The Courier News from Blytheville, Arkansas on July 21, 1951 · Page 4
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The Courier News from Blytheville, Arkansas · Page 4

Blytheville, Arkansas
Issue Date:
Saturday, July 21, 1951
Page 4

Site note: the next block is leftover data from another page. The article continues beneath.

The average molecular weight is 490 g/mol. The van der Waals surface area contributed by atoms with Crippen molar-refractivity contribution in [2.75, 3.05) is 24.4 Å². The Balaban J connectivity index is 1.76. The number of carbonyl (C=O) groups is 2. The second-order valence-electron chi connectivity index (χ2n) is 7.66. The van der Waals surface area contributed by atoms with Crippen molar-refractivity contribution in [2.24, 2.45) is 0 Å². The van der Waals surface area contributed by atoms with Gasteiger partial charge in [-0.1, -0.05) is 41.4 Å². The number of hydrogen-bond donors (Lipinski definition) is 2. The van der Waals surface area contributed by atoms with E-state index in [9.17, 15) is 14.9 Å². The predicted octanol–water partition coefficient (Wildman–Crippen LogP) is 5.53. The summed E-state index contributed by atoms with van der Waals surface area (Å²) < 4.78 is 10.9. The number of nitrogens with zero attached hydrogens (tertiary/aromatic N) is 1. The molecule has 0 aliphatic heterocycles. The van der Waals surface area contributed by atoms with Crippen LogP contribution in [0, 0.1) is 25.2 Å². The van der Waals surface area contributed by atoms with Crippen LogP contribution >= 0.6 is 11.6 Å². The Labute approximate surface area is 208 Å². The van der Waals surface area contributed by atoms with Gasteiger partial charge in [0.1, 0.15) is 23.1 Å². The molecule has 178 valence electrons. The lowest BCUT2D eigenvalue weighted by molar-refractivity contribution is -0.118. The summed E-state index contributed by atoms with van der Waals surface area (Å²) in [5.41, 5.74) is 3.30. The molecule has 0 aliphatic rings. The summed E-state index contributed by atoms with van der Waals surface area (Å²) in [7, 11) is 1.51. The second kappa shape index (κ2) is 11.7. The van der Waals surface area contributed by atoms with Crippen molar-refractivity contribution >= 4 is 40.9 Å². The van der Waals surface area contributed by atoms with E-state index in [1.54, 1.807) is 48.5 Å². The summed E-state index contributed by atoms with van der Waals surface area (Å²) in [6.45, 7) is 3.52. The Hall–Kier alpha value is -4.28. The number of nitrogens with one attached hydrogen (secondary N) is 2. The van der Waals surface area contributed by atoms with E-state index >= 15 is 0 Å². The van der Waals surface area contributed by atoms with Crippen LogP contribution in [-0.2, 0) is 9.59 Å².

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PAGE FOUR BLYTHKVri.LE, (ARK.) COURIER XEWS SATURDAY, JULY «, 1981 THE BLYTHEVIU-E COURIER NEWS THE COURIER NEWS CO. H W HAINES. Publisher HARRY A. HAINES, Assistant Publisher A. A. FREDH1CKSON. Editor D. HUMAN. Advertising Manager BoU National Advertising Representatives: Wtllio* Witmer Co.. New York, chicr.go. Detroit, Atlanta, Memphis. Entered as second class matter at the post- office at Blythevllle, Arkansas, under act of Con- trtft, October », 1917 Member of Th« Associated Presi SUBSCRIPTION RATK8: By carrier In the city r>1 Blytheulle or any suburban town where carrier service IB main- Uined. 25c per *tek. By mail. vithin a radius "of 50 mllps, S5.00 per year, $2.50 for sto months, 81 25 (or three month*; by mail outside 50 mile zone. J12.50 per I'ear payable In advance. Meditations I said In mine heart, Go (o now, I will prove thfr vrllh mirth, therefore pnjoy pleasure; rtnH, behold, Ihli aUo ^ vjmity.—Krcl., 2:1. • • * He thai vt'ould have th* pprfpclion o( pleasure must be niodoraie in the use of it.—Hen- JamJn Whichcote. Barbs A Connecticut man says his wife spent trying to reduce. His bankbook shows thai «h« •ucceeded. * * » The downfall of many • married man Is lr>- Inf to keep up wUh the up-keep. * * * At a magician's meeting there was n complaint • bout the lack of new trfcks. How's about trying to pull 'peace out of a hat, boyri * * * Th* fTfutrnt adv»nUx;e Jn an »M rar Ji nnt having (o worry about someone ftmaitilnr up a new on«. * * * There woultl be more happy homrjs If the Rood wife could cook M welt m huhby U « hfx friends •he can. Irresponsibility of Congress Reflects Lack of Leadership So much criticism is heaped un Uie merhb«r8 of Coi^res* tlmt they nui-st feel pretty resentful. It must sound to them^ as if the press and others were txpecting .miracles of perfection from them. But no reasonable man really does expect that. He knows that Congress in a fairly accurate cross section of the American people, and that consequently it is made up of bright men and dull ones, of hard workers and loafers, of the honest and the dishonest. He docs not look upon it a.s an assembly of scholars and high-minded statesmen. He appreciates that politics is the prime motivating force in the lives of the men on Capitol Hill. This is especially true in the House, where members must seek re-election every two yearn. If all this Is so. why then (s it fair to belabor Congress so persistentlv for itf, failures and weaknesses? Aren't those the ordinary signs of human frailty that appear in all of us? How can we demand so much from men who merely reflect the character and purposes of the people they represent? We can demand it because in gaining election to Congres these men have placed themselves in a special position. They are indeed representative of the people who chose them-—and they should be. Bui when they take their seats in the Senate or House, they are something more. On their shoulders l,.ns fallen the ! urrlen of gin'diny the (lesliimM of the who!.? United Slates. They are, in other words, charged will: a responsibility tr> rise above ordinary considerations. They are given the duly to act in the interest of the nation, not simply of the district or state they represent. Human imagination being what it is. it is too much to hope that all .~>:!i lawmakers would understand this high obligation and live up to it. But Congress is not composed of all average men. There are able, brilliant, com agoous men sprinkled among (he throng. It is to these aMe legislators that we must look. They are fully capable of understanding the lawmakers' responsibility for national statesmanship. When they attain their rightful positions of leadership and influence, they can give wise direction to their colleagues. in most periods of American history, we have fortunately found gifted lawmakers in position to affect the course of congressional affairs. In a few. we have not. Unluckily for all of us at this trying moment, this appears to be one of the times when what able men there are do not seem equipped to load and influence their fellowt. Peter Edson, Washington columnist for NIC A, recently observed that this ii « "completely unpredictable, run-away Congress." He adds that what is coming from Capitol Hill now "seems to b« entirely tli« renult of individual lawmakers' own conviction*." In sum, this in a Congress without (he control of tirong leadership. lt« majority party membership cannot )>• held together in support of Ihe President's program. Much of Dial program is either beaten or watered down by the loose coalitions which form to combat specific issues. Neither the majority nor the minority on the Hill has offered a substitute! program of its own, In such a .situation, Congress is largely at the mercy of individual whim. Irresponsibility runs riot. Who is there to curl) it? Legislation of vital national consequence emerges only after painful ordeal, if at nil. It must inevitably run a gamut of sniping amendments. \Ve may as well fnce it. Unless some present members of Congress suddenly nri;e as new and potent leaders, this is the way we are going to have it until the elections of 1952. Since that prospect i'.in't too likely, citizens who yearn for responsible government have some pretty agonizing months ahead of them. Views of Others Tax Rise Must Hit Small Earner. Th'i New I>eal lustered a viciously misleading Idea—that the rich could be made to pay, with big taxes, for nearly any government scrvlc* the people might desire. But we'r» discovering that the rich art no Inexhaustible fountain of tax-bUllona They've been plastered with federal Income levies which take around &0 per cent of large Income*, And still II has been necc.ssary to lilt the smnll camera wilh heavier and heavier taxes in order to keep the Ship of State from foundering in red ink. Now, Cougre&s i* writing another lax bill. The lawmakers -wouErl greatly prefer, with an election Impending, to go easy on the little guy who earns only A few thousand dollars a yenr. Congress knows tliRt this little guy is sore about 'taxes and living cost*—which are high parOy becati, 3 ** they Include »o many tuxes, as business cost*—and 1* liable to chop off some political head* Kt the polls. But Congress can find no escape from hoisting taxes on 5mnJ] inco:i3e«, \1 ihe novernmttil Is to t?l more billions. So the bill pa-iged by the Horn*? would hika personal Income taxea by u-l-2 p«r cent ,and would increase excise levies on a loi of iTpma everybody Iniys, 71ie Sermce is regarding that hill Kith ine dUfat'or of K burping dyspeptic pying a hunk of fat pork. But Uke the reluctant House, it can nee no way of hoisting taxes by several billions without removing somemoie of the small eniner's finnhclal hide. T.u trouble Ls tlmt there aren't enough rich to yield a great lot of revenue under *ny Lear- abip rates A study by government experts re- veak th«t if the government were to conrl.n- c:.t, all individual taxable Incomes above $2G,OLK> a year. It would get only about one and nne- ihird billion dollars- And the Hou»« bill Just p&ued would ral>e seven billioni. Plainly, the only way to rake in m^re billions Is to soak Ihe small earners, and the middle cl.i^s whcfp incovneA range from $5.000 up to $20.000, And of thrse two ?roup-«, the MimU earners {.^R\ much the larger part of the nation'.? Jncomp—hec«»ac there are .so many of them. Thr moan hi ft of thK is plain. Government n'.u?l pcoimmiz?. nr th? mile RUV must rut down on nece.c£iiirs to pay for public extravagance. —ARKANSAS DEMOCRAT 5O THEY SAY I One of the worst mines I find iln Europe | is thru young singers are im-Oird into hcnv>- wnik f-sr loo early bec.iusr they nerd rnor.ey.—Rudolph i Bins, luanngt-r, New York Metropolitan Opera. » • » HuiM'vrr Ru^ift misirpre.«Mi!* AmrrLcim i\lms ar.ri ;ri» als, it Mas to swallow the vodka or our pimUu-T:.)!; fidurfs 5Un:i;]U.—Charles K. WiLi-on, riplciisp nwbili/er. What ivroiiff with evpslrs? They are JIA eoort as Aineni-ans. Mi.s. Rahat Sf\iri Chhatarl, xvtfe nf UN P;!kiNi;»D clcjcsjutp. • * * Hi* i Kavt Germany poet, Jnhanne* Bochcr) ronunuiiinn has positively patriotic color; as A manor nf fart. \\ lulfilis Lt.<cU in patriotism. . Fhr day will cvme when all Uie German penplf r.k nun. -Thomas Mann, author, U. S. rhrt $t Grows Curiouser and Curiouscr Peter Idson's Washington Column — US Air Force Must Be Enlarged For Safety at Home and Abroad WASHINGTON — <NEA> — How big an Air Force the United States .shoutc! have for .security is one of the most challenging subjects in Washington. It is the key to da- fensB planning. be able to plaster anybody, any- '.vhere. Any time. Hence the shock oi haviiiR ihe top Air Force general refer to his command AS a "3>ioe- strinjj," What was overlooked In General Vantjenberg's statement was his qualifying, "in view of Us it i; ths kcyjgtobal responslbiutles. 1 governmenl| This qualifier has since been re- i p e n d 1 n s and err.phasized and clarified. What .axation. Ai the \lr Force Is Increased In size. ry tiling goes ip v.'ith it. Peter Ed son No statement .set America hack on its neeU more than the recent testimony of Gen. Hoyi S. Vandenberg, Air Force Chief of Staff, before the Senate Commit iocs Investigating AlacArthur's firing. "The fact Is." he said then, "that the United States t* operating a .shoestring Air Force in view of its global responsibilities." Al! the Air Force publicity buildup previously hii-s beeit to the effect lhat the United States had tae X'andenberg wanted to make clear was that if 'th« United States was to be required to fight a Pacific war, a European war, a Mediterranean or Middle-East war and also launch a devastating stra- teg:<: air attack on Russia, then its Air Force was a shoestring operation, SIZE IS RELATIVE For the defense of the United States alone, the present 87-group Air Force might be sufficient. But if any outside work had to b« done, it is not. The Air Force still stick.* to the story that if Russia should attack {-he United States. American strategic bombers could retaliate with Air Force and the bpst plane.-, in such force as to devastate Russian the world. They were supposed to cities und Industrial potential This boast can b« made, however. only oti on* big assumption. It is that Russia has no guided mUsiles '.vriier, will fce effective In shooting down high level strategic bombers. There Is one other important factor which enters into thli calculation. U is simuly that the B-36 bomber U rapidly becoming obsolete, it U obsolete in the sense that jet Interceptor plane* have been Improved to *uch & degree that they can overtake the slower B-36 and destroy it. This IM true of even the Russian MtG 15 jet, which General Vandenberg declared his superior speed and climb to American and British jets. U.3. juts have greater fir* power and better fir« control. Also. American pilots are better trained. That has given the UN Air Forces superiority over Communist aircraft in Korea. But it i* pointed out that tht UN advantage In numbers of aircraft In Korea has in recent months been rapidly decreasing. If the* fighting In Korea were to continue. American troops on the ground In Korea might eventually find themselves without the IUDS<» EDSON Page « IN HOLLYWOOD !1(| KKSKINE JOHNSON NRA Staff Correspondent JACOBY OH BRIDGE »7 OSWALD JACOBY WrJlt*n for \EA Servlc* "Mr. Impcrium." the Eaio Plnsa-JCffy Sticker B*at»n By Sharp Playing Ken Tobcy. l\\°. easy-going retl- lii'jui \viih i he ikur of acting—natural—is on Hollywood's fan mail When the country's bridgs ex- once over iigktly- Bf A. A. Frt4rkk&on Never having been entirely convinced that the milk of human Kind* new was In anything but short supply, 1 waa not Quite dumbfuM* 3 * after noting a Sc-nate suboomuiliUe'c report on the sort of "ho^tnR" soldiers and their fa/nilto are occupying in various parts of thW IafM * of milk and honey and chiselers. All this has a somewhat familiar; as crookert just as Inconsistent zfg ring. Sort of an echo from another! just as inevitable as it ever W*. war. H is Just as disgusting. Just i why a man .should be re f l uire <* ! to ."helt^r his family in an cX-«°M shed, a formi-r chicken coop. & onetime doll or a hut of pnt* lp 3, beer cans and mortar lhat ^ e or " dinarily would not venture i iear la not easily understood. The fa^ thati Fale and Selective Service h* ve de " creed that these men shall dresA DOCTOR SAYS By EDU'IK P. JORDAN. M. n Written for NBA Service nec'-ing network of the utmost im- Granted, there may be re/ C " M < portance. If anything i n this com- , , more common nervous diseases will i ms * am '-'y ' s nut based on a' 1 t t! ^ therefore be discussed this week I cold, or hard or practical an<* 'P* n Epilepsy, which Is the most com- ' snould ^ no Punishment fo r nar " mon cause nf fits. Is certainly a [ 1)<>rin K this desire. nervous disease which causes many I Tnls sample of man's pp^lstent heartaches and raises many prob- 1 '"humanity to man is one 0* * ev ~ lemi. This disease arises In the 1 ' 1 '" 1 lhat '* booting' this C° m "J brain and Us seeds, at least are'"""' j "'° the corner where f ne B1 » present at birth. ' j Government boys want us. i/flien a Epilepsy Is Inherited and this has ' ' ew "''lures like' the landW"* ln given rise to many questions about |' nls cnFe start rent-gouging °P. era " r marriage and children. On thlsi" o " s - ll brings a "cic-.somo"" 1 ^' question the best opinion seems to scream that results in a rEir 1 ™!' ln b« lhat some victims of epilepsy can marry and have children with- " le form ° f federal control 5 " was greediness for an ea out much risk to the off-spring and! lar during the last global others cannot. How to decide this is difficult. "a* , ™-W that brought the OPA and re' lfc cou ~ tro1 - Merchants couldn't resi* 1 ' . how«v»r. ami requires Judgment! ln £ l111 Prices' on a scarce lf m " ni1 and the careful Interpretation of!P e °P' e couldn't resist anythlfS tnat all the facts Including the results I was hard 1° get and In r' elween of tht electroencephalograph which an<l "" around were the shows the electrical brain waves. In view of this knowledge it seems characters who could get it (or you ( °r a fee. hard to explain the "attitude" de-! Result: controls. Maybe th*>' were scribed In S. P.'s letter: "When a man's nervous trouble has been diagnosed as epilepsy what Is his duty towards wife and family? If nver a period of yeais the patient rejects and resents medical assistance what are his wife's responsibilities?" To this one can only say that the man in question Is being unfair to himself as well as his Inm- ily and all the wife can do is try to change his mind. far from air-tight but they " e . v .f r ~ helped establish a tre*" 1 that all the New Dealers and Fal r Dea1 ' ers were tickled silly to see: J™ ine *y. when people cnn't control thec ^~ selves ami start canonizing * na ~ lion's economv, then they i' nuit be controlled. By Uncle Spin," wP° clsc? And now this whole stup'^ rou " tine is starting all over agai* 1 - Even simple competition amon^ me r- j chants has gotten so snaf* 1 '™ in It it known that not all people j price-fixing and "fair-tradin?" who have the basic bruin pattern for I the »rords • "free eulc-i pri;- 0 " '"" epilepsy have fits, and of those who 1 likely to be studied by t!' B nexfc do, some are mild and come far apart. But thanks principally to the electroencephalograph. It is possible to tell a good deal more about the outlook for a person with epilepsy. Orupi A Help There Is. constant study of epilepsy going on and several drugs are generation as a quaint te? n . plained briefly in ths six-[i:? int a P~ pendices of economics texts. Already the U. S. attorn^' %* n ~ eral has had to ihrcnten iact 'on against manufncLurors, retc" ! ' crs or wholesniers who attempt t& brow- bent other merchants to keC p tllem available which In many cases les- \ from cutting prices when tr iere ». sen the severity ot the altacks and j no "fair-trarte" agreements I 11 fo make them coma at longer inter- ' vals. I've it before and I repeat: (lie fact that controls hav* '" bB Epilepsy, then, Is n disease of the applied to buying or selling C } nervoui system which has no*/ yet learning or anything slmil^. Is a been conquered but about which j sad commentary ofTlne nP'^'y °^ much Is known and which should the human critter to couti' 0 ' ^' m not be viewed too pessimistically by • self. those nffiicted or by their relatives. | But I guess when people* Me so .......... _____ jrinmn dumb they can't perts gatiiei In Washington, D. c., i with lhe eight and then take the HOLLYWOOD —<Nt,A)— Darryt i kept him in New York so much thU Zanuck ucat everybody to ihe \ year. H^'a rather be in Hollywood punch by registering "Old Soldiers j —claser to Ava Gardsier. Never Die' tu-s a title. Then lie celled OUL cotnpetiiion by orderins a quirk screenplay lo fit l)u title. Lai LA Turner co-starrer, is being Now Ihe story will be filmed—but i', i railed "You Belong; to My Heart," won't fat called "Old Soldiers Never • Inr ihe British maiket. It's being Die." j called s<ime other thing! In Holly- ivootl. On (h Record: Writer S: Tin ley Robei t-s nfier coming out of an eg^-lavihg pre- \ie\v: "It «as 20 per cent, more mi.<er- liit parade rjince Die dolls swooned able iiLside- over hLs Air ?orce captain role in Southern boys and gals ca . . . !-.. nu , Thnu , - Bm . Kcn Ls confuted fP Sa - v the S P° U ofr l *ie cards. VIHIIIR arl«ir lo slarlflt uilc .is re- Lll >j,ji \^ lunne He told me- [ - Tllt: hanj show " lotla >" was P la >"- p.j'fcil liy Frank Mi-Vol: '1 ,. llt ..^ they're 'ieeping :ne tin- j ed '" ia - u i' CAr " s national tonrna- -Sucuthrjrt. this frnzrn f.^ul is (icr i. u - aps t; thm'r, what you call i nicnt - Declarer was a city slicker delicious. Dill yuu ihaw ii >mir-• it I don J know wJ-at my next role Ircm Brooklyn, llie riefenciers were) self?" ].. vi r he/' He hopc.s lo ph-v the news- noL cxacUy country boys, but they a paper n-p'H-ier in 'The Harder They ' vero Irom lne South, y.Fnil,- ami i: he lancfc the part he! WeJit iHfrbert Gf-rst, of Norfolk, Va. . . ight from wrong without " sin S trump. Than ha got out of dummy federal law as crib notes, t* 1 ™ you with a spade, and sat back to wait ! can't expect them to an eco " for & chance to suaggte two more uoinic.s course, tricks with his Q-J-T of (rumps. West won the spade with Hie queen and then led the jack ot spade*. This gave Col. Willis the right kJea. Why was his partner so fancy about the play of the spades? He wanted East to ruff, IS Years Ago In Jennie Wren Dillnhunly * ntl If possible. So Ea^t ruffed and led a mond through South. This was a , bitter blow to the Brooklyn boy. If hcre ' ,«f,,r,,.j na Margaret. Dent have fet.irned dia- I Irom J^.esboro where ™"* Secoy. who fonneC'* nvea he ruffed low. West would over -ruff week from today for the beginning ot the national championships. a large Southern contingent will be on hand. They'll probably carry off f° r ^vo sure trump trick a fair shart- of tru honors, too. for —~ - If South ruffec! hi»h. West would dLscard; and then West would have K-8 over South's Q-7, for two sure trump tricks. Hamilton Talbotl of Wa^ hlngto11 ' D.C., has arrived here to - s P erul * neck with Mrs. No' 011 ' Mr.s. Marcus Evrard is confined,| to hea- home following a tonsileo-* tomy. Canine Brc J Answer to Previous r* u " a whu Vaughn Mv)iiroc, tlighiClUU U U i .*) '.\'t f Uv.SlOLl. O lie :ii\ci hi5 bund ha \en~t llioro; "1 can't afJord nj>>clf," Ted Stav,!!cr arul Hi'dv Luu.ur will .Miik it cut in Hollywuo',; lit, al»'i'. to .sell his Acapulro i«ht cluh and land a Job in mouci.wn. Miirio: .cliuJoicJ rr.\ irat:e them ii'tpatu." Hianuum. Tlie sluchn . . . John BOJEIS lacra Ihe ramcr,u ; m i.^c<t a ijoyrl pcibhcity gtunnick by -TV camern-s this Ume—:or the j not b u>ins ft couple of Hedy La- firn rime .since 1&-13. He'.s doinsi a : rnarr's wedci;n? rings for his nose. -.e'll apent H wrek Imng anil f va -' opeiiP 1 :! Ihe king of clubs. Dc- wurkii'.K with a FMiirth tauter "to i clar w niffed In dummy, cashed the ifive htm a?i honest portrayal." | ac€ ol diamonds, und ruffed a dla- .SLUTKi* V\' j mond in his hand. He next rulfed •jiiuuio is wearing two j a «cotid club In dummy. Rot lo 1 itis. hand with ihe ace of spades, and ruffed a third club in dummy. He then led another diamond ironi dummy. East (Lt.-CoJ. J. T. HORIZONTAL. 3 Anger 4 Yes (Sp.j 5 Dress eclgefi 6 Make a lace edging 7 Black 8 Unusual 9 Right line hi,s nixstrii.s to j iUre in F,,x"s "Viv a. | The Some say our strategic frontier lirs alotiR an island clMin. i»r on a ri;fi j b.iuk. I .say nur strft- trcic fronlier llrr wheie at^icssion threatens lib- eny.— Wmren Austin. U. S. delegate to UN, * • * As nf n-tw. we have defeated the efforts to srxiah/e nu-ciiniie, — Mr. Elmer L. Henderson, re- luuiR |iic-.-;(iris|. A. M. A. • • « Our ^iirau^t weakne>s osi the lack of mixU- ca! officers \\iio are psycliohipically prepared, phy- sonall.N' tOLiehened, proles-sionally capable and suf- fi«"U-iit;y a\kare of ihe m;hraiy asjjecl of any K'vm lampaign.-capt, Ei.^ene H. Hcrins, U. S 3-m:init iSna-der I elos rip: 1031.=;. Kc^t fNlnlcrs in llir S,ui l-'.Ttuvn- iJn vallry 5,iy ihni .1 ir.i. J home valued al $10,500 Ins hrcn rrglslcrtd recriilly by ncu u\v ru>rs Veronica l/ikc anrt Anilrr rlf I'uth. WIIOSi: OM>? F,yopopping line from '''I iin- A:M- u«. «oiiic when Hiunphtvx H.t^.n-t s;V.5 to K'ith;irtno Hepburn; "I rtin't sorry for you no n ceutly quit HolIy\\oiKl. is m ^ iioir.e Ivxspiiai 5iif t'cinig Lrom .1 iir : "m;!., breakdown . . , J:\ne Wither.^^ to iMtiie out ol re tn omen; ;i - ; 11,-- hfAci oi un hour vititM sh>>w i >- i - iJt'.s front oUU'C. rlik-k in ihr luioi telln consody. Kins <'r<tsh> (Jiu'sn't hnvr Ln «or- r> any mure .ihoul lii<s vprig (iaiy [»!;•*> ins •'* r<> ' r in "f'arnmis" with ' liim. I'hc v ritrrs nssi^nril trt tailor | A t f nr (i .1 ry thai v> ould nice I ' Hint's approval ucnt o\rr!>Oiiril antl iinvv tlie roie is (Itemed ion important ami hit for Gary to play- \ r HoJiy\\ocxl dept: ] f.n ing dropped 54 i.rot quarter of 51. Git'en-evfxi doll , Cannen Miranda 5 J r uujhl to change •. . . The Holl\wood j reopen Jo.'y *. i* • 11 VORTTI A 10G3 2 V 10962 4 A 1065.1 A None EAST 454 V 54 4KQJ94 WEST A KQJ9 V K 8 482 * AKQ53 SODTIf (D> * AS T V AQ J 73 1064 South Weat Double Doubl* N'orth 4 V Pass Pas* Pass Opening lead— J> K Kwt Pass Pass siid \\iil not be MI urnl i=; remvrd from :i 'ii.»: thr cnterliiin- : !.- ::<'I'dt'd - , Chirk Willis, o! Rome. G.i.J cafuxllj; plfly- 't :< r .1 h.Mf a:>e ;uui curl-s , ori ihe kine oi rtirtinonfi.s. hoping "The Lone 1,6 Depicted dog 13 Feminine appellation 14 Gaslropod mollusk 15 Pastry 16 Engina 18 Insect egg 19''Coyote Stale'i 1Gcrainl , s 20 Tec in Arthurian 27 Elapsed JJSSSr- »%£.» (ab.) ,,10 Charged alom ' I hmiLh would tliinlt it wa.% safe tot l r .- a pir-.rij jia^ft." I rutl lO'A- I Surprise of Hie year: Fr.v,.s S;-! J>. w INmelc> mother ha* oycnert j This was a (me play, but our I nr.tra and Shelly Winters twin.: .T;, ;l rfom] , shop m p omon ,. ... Brooklyn boy didn't fall for it. He I AUiiise nun tiastoti act or. inr 5 r: , MOM ,.> r ,,jiu c Donald O'Connor! ruffed wiln the ace ot hearti. shut-! o; Moei DAIUIV Vs. il-o:i x,: ., .,,,. .,..„.,..,,, m ., u ,,. . . i", t \=lcn !ni? We*! out. We.n lliouglitfully' - iM> sie hi'.irird t«i: (i-'-arrlrd tl:p Kin^ o' spaflc.e ; ia lour ol cafes as »i Declarer tiexl led his !a.« chib| einr.p.i: Vi:i'.-^. by 'a pals IIP .s hai>ivy t., CBS TV contract hwh j iolk UI4 ruf f«d with diinuiij-'» liut I 25 Daybreak (coinb. form) 27 Egj-ptian month 29 Great Lake 32 Also 33 Filth 34 Pace 36 Oriental coin 3 7 Rip 38 Final passage in music 39 Behold! 40 Article' 41 It noted for its gameness 43 Deep hole 46 Groove 48 Tht gods 50 N f ew (comb. form) 52 Highways MInsane 55 Containers 57 Muse of poetry 59 Makes melodious 60 Repulse VERTICAL 1 Little demo S Incuriloo 20 Social insect 22 Obnoxious plant 24 Trying experience 48 Palrri 4!) Falsf) 51 Sera? 53 Onas! c 54 Ca sen fml 28 (Jra/ted (her.) 46 Roaj (ab '' S« Angered 47Emp/°>' eI ! <i ;«n r . / K \ exposure 31 Volcano in Science (ab.) Exclamation Sicily 24 Prepos.t.on « f surprise 35 Support 3f! F'eline 41 Quechuan Indian 42 Chair 44 Press 58 Fren ch Island > i